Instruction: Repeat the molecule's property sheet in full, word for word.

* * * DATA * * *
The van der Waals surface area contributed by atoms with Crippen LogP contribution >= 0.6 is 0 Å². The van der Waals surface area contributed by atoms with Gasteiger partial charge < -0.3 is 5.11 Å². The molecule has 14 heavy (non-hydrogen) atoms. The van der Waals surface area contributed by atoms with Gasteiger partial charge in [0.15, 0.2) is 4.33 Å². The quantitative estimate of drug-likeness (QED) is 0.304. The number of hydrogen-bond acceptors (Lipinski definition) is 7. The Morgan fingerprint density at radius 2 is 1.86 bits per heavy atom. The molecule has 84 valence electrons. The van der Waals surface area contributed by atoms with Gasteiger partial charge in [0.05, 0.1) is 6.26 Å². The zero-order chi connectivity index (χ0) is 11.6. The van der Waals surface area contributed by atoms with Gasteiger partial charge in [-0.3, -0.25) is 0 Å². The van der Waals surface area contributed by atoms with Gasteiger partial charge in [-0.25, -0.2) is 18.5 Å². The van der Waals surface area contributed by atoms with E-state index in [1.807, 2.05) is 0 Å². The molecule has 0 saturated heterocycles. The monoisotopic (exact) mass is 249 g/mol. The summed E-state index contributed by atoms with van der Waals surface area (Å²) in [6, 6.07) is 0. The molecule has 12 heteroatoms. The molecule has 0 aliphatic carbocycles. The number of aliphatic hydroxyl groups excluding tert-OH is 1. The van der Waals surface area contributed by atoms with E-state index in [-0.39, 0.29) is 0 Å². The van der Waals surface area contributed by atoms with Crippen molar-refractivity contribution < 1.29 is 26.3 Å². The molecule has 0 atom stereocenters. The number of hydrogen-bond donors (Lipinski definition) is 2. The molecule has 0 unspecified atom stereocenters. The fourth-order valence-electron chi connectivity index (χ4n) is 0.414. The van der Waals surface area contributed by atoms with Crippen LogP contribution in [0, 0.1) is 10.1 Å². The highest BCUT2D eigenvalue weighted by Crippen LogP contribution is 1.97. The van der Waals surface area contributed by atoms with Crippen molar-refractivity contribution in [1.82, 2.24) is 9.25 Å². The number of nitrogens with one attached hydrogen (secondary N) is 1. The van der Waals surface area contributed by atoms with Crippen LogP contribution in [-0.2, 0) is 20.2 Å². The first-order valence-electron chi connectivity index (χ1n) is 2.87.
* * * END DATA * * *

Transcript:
The van der Waals surface area contributed by atoms with Crippen LogP contribution >= 0.6 is 0 Å². The van der Waals surface area contributed by atoms with Gasteiger partial charge < -0.3 is 5.11 Å². The molecule has 14 heavy (non-hydrogen) atoms. The van der Waals surface area contributed by atoms with Gasteiger partial charge in [0.15, 0.2) is 4.33 Å². The quantitative estimate of drug-likeness (QED) is 0.304. The number of hydrogen-bond acceptors (Lipinski definition) is 7. The Morgan fingerprint density at radius 2 is 1.86 bits per heavy atom. The molecule has 84 valence electrons. The van der Waals surface area contributed by atoms with Gasteiger partial charge in [0.05, 0.1) is 6.26 Å². The zero-order chi connectivity index (χ0) is 11.6. The van der Waals surface area contributed by atoms with Gasteiger partial charge in [-0.3, -0.25) is 0 Å². The van der Waals surface area contributed by atoms with Gasteiger partial charge in [-0.25, -0.2) is 18.5 Å². The van der Waals surface area contributed by atoms with E-state index in [1.807, 2.05) is 0 Å². The molecule has 0 saturated heterocycles. The monoisotopic (exact) mass is 249 g/mol. The summed E-state index contributed by atoms with van der Waals surface area (Å²) in [6, 6.07) is 0. The molecule has 12 heteroatoms. The molecule has 0 aliphatic carbocycles. The number of aliphatic hydroxyl groups excluding tert-OH is 1. The van der Waals surface area contributed by atoms with E-state index in [-0.39, 0.29) is 0 Å². The van der Waals surface area contributed by atoms with Crippen molar-refractivity contribution < 1.29 is 26.3 Å². The molecule has 0 atom stereocenters. The number of hydrogen-bond donors (Lipinski definition) is 2. The molecule has 0 unspecified atom stereocenters. The fourth-order valence-electron chi connectivity index (χ4n) is 0.414. The van der Waals surface area contributed by atoms with Crippen LogP contribution in [0, 0.1) is 10.1 Å². The highest BCUT2D eigenvalue weighted by Crippen LogP contribution is 1.97. The van der Waals surface area contributed by atoms with Crippen molar-refractivity contribution in [1.82, 2.24) is 9.25 Å². The number of nitrogens with one attached hydrogen (secondary N) is 1. The van der Waals surface area contributed by atoms with Crippen LogP contribution in [-0.2, 0) is 20.2 Å². The first-order valence-electron chi connectivity index (χ1n) is 2.87.